The economist who advocated for agriculture

Giants in History: U Hla Myint (1920 – 2017) was a celebrated economist from Myanmar. Considered a prodigy, he was admitted to Rangoon University to study economics when he was just 14 years old.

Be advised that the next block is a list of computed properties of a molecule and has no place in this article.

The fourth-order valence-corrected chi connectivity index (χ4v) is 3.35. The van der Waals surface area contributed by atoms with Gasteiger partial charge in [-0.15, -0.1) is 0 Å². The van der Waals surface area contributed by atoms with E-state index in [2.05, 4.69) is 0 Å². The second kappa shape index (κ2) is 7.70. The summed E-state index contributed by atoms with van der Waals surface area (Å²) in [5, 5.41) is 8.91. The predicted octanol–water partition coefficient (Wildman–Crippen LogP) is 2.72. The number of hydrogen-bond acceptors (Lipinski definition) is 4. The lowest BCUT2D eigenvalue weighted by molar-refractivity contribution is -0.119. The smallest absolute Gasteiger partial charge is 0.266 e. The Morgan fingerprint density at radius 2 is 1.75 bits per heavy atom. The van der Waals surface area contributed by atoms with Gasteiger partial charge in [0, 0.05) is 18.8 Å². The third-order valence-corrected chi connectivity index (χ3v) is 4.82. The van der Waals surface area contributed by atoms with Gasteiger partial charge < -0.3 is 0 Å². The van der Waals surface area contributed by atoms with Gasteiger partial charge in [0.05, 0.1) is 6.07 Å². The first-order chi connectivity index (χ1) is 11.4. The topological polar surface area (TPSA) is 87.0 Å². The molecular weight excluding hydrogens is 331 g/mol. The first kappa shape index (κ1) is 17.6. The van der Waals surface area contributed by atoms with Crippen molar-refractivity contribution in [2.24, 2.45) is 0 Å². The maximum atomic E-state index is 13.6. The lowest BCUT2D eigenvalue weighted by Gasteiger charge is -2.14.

He went on to earn a Ph.D. at the London School of Economics (LSE). His thesis formed the foundation of his book, “A Theory of Welfare Economics,” which strongly influenced the field. Hla Myint highlighted the importance of free trade, capital accumulation and international specialization for economic development. He particularly stressed the importance of improving agriculture first, which helped provide the foundation for rapid growth in other Asian countries, such as Taiwan and South Korea. He tried to return to teach and work in Myanmar several times, but conflict and political turmoil pushed him back to the U.K., where he taught at the University of Oxford and LSE. For example, he was drafted to serve as the government’s economic advisor shortly after independence in 1948, but found his advice unheeded by the government, which paid farmers less for rice than the world market price. Despite the struggles, Hla Myint was cautiously optimistic about Myanmar’s economic development. He maintained that the progress, although slow, could prevent the country from returning to economic isolation.